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Full text of "Mathematical And Physical Papers - Iii"

ON  THE  CHANGE OF  REFRANGIBILITY  OF  LIGHT.
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dispersed light was separated by a prism from the light reflected from motes, it was found to consist of an exceedingly small quantity of red; further on some yellow began to enter into its composition ; further still, perhaps about the junction of the blue and indigo, the dispersed beam began to grow brighter, and was found on analysis to contain some green in addition to the former colours. In the indigo it got still brighter, and when viewed as a whole was somewhat greenish. Further still it became something of a pale slaty blue, and was found on analysis to contain some indigo, or at least highly refrangible blue. On proceeding further the dispersed light became first of a deeper blue and then, a little short of the fixed line H, whiter. At a considerable distance beyond H the dispersed light was if anything a shade more nearly white.
By this method of observation the dispersion can be detected earlier in the spectrum than by the third method, and moreover the change in the colour of the dispersed light is much more easily perceived; indeed the most striking part of this change takes place while the dispersed light is so very faint that it can hardly be seen in observing by the third method; moreover, even in the bright part of the dispersed beam, it is not at all easy by the latter method to make out the change of tint corresponding to a change in the refrangibility of the incident rays, because the tint changes so gradually and so slightly that the eye glides from one part of the dispersed beam to another without noticing any change.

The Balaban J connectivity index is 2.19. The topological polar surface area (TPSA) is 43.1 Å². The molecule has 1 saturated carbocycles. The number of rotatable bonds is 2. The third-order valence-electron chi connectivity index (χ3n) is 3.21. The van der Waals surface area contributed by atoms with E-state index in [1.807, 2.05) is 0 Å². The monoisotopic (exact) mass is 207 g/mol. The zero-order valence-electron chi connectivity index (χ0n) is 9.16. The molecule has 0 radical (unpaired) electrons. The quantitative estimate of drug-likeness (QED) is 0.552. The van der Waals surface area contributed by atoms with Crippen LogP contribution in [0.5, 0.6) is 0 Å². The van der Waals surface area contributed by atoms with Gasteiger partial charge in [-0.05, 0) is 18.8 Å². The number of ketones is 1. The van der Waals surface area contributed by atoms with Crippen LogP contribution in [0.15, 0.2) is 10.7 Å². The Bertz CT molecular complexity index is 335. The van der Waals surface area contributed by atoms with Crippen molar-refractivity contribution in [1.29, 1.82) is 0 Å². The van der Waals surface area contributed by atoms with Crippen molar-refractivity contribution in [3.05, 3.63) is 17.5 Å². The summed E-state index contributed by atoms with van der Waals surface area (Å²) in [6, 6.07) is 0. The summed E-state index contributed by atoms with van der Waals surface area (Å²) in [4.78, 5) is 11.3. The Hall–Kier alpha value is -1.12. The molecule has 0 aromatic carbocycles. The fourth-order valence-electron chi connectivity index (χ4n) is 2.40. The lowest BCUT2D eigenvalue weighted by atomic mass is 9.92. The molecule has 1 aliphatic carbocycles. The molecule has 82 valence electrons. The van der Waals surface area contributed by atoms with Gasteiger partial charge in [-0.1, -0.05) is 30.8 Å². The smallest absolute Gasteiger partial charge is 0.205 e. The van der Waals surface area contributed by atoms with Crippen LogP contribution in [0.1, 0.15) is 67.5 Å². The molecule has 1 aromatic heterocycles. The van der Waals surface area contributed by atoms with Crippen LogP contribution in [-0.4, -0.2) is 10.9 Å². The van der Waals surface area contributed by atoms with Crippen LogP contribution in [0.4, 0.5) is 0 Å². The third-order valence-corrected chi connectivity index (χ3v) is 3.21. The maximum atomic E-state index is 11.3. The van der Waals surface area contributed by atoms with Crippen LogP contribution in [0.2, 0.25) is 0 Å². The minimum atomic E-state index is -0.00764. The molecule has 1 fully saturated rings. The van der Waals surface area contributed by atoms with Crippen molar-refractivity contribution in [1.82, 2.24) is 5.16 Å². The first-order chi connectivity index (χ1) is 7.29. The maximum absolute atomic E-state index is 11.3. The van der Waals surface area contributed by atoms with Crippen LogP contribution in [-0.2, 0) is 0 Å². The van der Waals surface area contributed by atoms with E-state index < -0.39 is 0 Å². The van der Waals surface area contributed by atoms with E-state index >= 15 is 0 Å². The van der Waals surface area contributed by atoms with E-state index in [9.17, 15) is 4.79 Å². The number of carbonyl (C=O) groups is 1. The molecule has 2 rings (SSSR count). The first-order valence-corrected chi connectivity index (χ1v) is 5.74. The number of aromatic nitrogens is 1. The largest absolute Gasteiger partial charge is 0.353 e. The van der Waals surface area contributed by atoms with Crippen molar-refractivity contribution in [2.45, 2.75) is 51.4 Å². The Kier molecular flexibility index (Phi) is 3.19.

20. It has been already mentioned that the blue beam of dispersed ligho seen in a solution of sulphate of quinine was produced whether the incident light was polarized in or perpendicularly to the plane of reflexion, or more properly plane of dispersion, that is, the plane containing the incident ray and that dispersed ray which enters the eye. A question naturally presents itself, whether the intensity of the dispersed light is strictly the same in the two cases. By combining a lens of rather short focus and a doubly refracting prism with the four prisms, I satisfied myself that the difference of intensity, if there were any, was not great, but the experiment presented some practical difficulties. However, the result of the following experiment appeared to be as decisive as a negative result could well be.
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